Living with HIV: Stigma
HIV affects thousands of teens and young adults. Between 2006 and 2009, 29,740 teens and young adults between the ages of 13-24 were diagnosed with HIV. In 2009, the young adults between the ages of 20-24 accounted for the highest rate of new HIV diagnoses. Even though HIV has been around in the United States for approximately 30 years and HIV/AIDS education is included in school based health curricula, there are still misconceptions and stigma associated with the disease.
In the third entry in our “Living with HIV” blog series, teens and young adults address the stigma surrounding HIV. All of the material was written by teens and young adults living with HIV.
-The Young Men’s Health Initiative staff
“Stigma is an internal battle, literally and figuratively.”
“In my culture, we don’t talk about things like HIV. We’re private. If it’s in my family, it should stay in the family, you know? And with the stigma with HIV, it makes the culture of privacy even more intense. In my native language we even have a different work for HIV; it’s hard for people to even say it. We call it ‘the sickness’ and everyone knows what you’re talking about, but it’s hard to even say out loud.”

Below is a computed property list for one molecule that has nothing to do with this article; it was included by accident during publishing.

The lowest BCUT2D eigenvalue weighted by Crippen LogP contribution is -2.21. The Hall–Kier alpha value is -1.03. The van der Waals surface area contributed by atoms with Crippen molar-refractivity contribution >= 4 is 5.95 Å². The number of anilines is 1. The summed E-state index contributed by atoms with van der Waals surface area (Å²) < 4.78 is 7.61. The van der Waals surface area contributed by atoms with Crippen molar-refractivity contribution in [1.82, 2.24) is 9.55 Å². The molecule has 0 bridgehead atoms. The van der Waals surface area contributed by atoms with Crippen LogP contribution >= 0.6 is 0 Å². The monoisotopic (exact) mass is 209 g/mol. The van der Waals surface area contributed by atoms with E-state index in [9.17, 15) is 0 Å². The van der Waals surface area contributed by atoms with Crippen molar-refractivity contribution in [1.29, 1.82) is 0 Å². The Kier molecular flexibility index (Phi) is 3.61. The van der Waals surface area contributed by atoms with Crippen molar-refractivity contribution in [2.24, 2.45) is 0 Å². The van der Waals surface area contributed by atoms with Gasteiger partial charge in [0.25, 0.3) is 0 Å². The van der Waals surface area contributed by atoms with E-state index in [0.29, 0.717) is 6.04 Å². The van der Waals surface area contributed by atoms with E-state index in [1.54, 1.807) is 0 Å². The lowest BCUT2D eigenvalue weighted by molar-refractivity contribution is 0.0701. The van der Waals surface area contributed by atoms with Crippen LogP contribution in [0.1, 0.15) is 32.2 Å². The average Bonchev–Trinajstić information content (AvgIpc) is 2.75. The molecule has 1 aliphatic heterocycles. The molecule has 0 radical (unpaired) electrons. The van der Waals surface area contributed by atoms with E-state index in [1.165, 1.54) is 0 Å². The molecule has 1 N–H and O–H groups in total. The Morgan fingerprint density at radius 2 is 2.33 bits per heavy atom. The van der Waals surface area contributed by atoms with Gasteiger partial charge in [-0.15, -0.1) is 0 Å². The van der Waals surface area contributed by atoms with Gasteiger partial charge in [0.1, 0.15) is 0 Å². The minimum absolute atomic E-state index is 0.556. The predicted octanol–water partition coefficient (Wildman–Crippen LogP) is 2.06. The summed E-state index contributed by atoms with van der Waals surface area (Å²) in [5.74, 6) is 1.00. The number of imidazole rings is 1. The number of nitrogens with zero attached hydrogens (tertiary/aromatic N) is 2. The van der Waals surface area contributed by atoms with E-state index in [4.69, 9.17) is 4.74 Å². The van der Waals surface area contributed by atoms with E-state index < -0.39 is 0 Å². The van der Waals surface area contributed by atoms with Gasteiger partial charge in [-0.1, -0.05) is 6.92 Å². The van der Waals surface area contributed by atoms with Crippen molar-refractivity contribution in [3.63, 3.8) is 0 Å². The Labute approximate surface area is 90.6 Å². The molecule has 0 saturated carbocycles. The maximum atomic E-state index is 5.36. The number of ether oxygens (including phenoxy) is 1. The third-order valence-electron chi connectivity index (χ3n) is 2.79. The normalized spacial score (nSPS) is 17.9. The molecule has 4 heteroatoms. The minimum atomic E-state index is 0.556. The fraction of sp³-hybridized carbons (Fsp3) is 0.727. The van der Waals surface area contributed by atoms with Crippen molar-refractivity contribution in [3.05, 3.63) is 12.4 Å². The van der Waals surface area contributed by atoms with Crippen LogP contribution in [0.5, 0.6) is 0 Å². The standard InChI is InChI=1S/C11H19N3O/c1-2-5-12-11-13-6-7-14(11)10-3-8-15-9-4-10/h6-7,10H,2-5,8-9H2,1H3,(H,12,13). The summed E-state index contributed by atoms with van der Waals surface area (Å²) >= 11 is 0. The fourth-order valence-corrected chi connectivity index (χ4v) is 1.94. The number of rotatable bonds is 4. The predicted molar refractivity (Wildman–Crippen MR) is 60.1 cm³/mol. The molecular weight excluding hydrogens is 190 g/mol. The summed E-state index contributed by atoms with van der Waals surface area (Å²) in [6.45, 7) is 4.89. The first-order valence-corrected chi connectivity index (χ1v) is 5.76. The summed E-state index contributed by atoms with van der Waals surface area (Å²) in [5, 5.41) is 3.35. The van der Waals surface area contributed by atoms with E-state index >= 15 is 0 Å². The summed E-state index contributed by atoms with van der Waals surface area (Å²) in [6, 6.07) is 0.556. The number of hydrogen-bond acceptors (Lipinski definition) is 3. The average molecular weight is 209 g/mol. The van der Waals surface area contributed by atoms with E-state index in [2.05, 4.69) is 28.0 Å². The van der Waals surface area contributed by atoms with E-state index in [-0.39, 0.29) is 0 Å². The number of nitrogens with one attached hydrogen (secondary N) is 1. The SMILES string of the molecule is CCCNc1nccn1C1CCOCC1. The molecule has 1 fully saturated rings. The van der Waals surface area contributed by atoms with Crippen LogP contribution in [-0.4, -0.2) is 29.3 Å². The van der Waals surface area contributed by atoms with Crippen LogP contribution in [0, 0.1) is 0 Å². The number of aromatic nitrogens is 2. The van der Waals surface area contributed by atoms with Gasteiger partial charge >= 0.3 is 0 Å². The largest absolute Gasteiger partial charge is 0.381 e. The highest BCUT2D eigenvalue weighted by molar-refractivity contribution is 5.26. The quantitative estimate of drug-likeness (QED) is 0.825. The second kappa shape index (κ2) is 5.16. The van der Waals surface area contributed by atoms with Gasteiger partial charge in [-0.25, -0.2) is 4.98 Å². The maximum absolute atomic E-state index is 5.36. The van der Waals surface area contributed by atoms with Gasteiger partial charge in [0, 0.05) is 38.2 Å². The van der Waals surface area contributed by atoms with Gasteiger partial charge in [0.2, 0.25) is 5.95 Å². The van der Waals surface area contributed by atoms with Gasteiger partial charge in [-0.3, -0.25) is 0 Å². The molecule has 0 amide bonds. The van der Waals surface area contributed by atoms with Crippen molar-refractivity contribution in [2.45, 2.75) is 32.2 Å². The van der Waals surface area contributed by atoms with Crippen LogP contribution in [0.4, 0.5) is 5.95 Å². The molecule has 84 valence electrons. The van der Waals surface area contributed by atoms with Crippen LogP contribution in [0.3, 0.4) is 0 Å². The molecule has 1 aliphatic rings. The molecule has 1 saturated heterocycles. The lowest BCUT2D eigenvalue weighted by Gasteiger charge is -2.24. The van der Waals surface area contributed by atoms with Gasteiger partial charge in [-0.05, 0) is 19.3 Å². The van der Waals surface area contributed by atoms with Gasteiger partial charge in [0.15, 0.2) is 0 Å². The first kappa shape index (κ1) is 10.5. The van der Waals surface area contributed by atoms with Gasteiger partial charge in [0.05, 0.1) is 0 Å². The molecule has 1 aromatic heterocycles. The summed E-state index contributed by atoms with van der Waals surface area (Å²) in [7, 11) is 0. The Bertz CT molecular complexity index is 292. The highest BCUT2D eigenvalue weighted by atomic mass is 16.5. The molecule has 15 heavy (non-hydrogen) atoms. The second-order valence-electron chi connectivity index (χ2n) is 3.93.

“I was taught not to trust people. My dad taught me that I couldn’t trust people because they would let me down, they would not keep my trust. I didn’t believe him at first, I had to learn the hard way.”
“People are stereotypical. Like what if I went up to someone who wore leopard and said that they were a slut because of what they were wearing? That’s just being stereotypical, and they would get upset if someone said that to them. So why is it OK for people to be ignorant and stereotypical about HIV and AIDS?”
“With my sister, she gets me but my family, that’s a different story. It depends on who were talking about in my family. My mom made a point when she died to tell people in the family so they would get tested for HIV. I assume because of that most people know I have HIV, but I don’t know, they don’t really talk about it.”
“I wish people knew that people with HIV are regular people, we have the same emotions and feelings and stuff. It’s not like we’re aliens, but we’re treated that way sometimes. People just don’t understand and I wish they did.”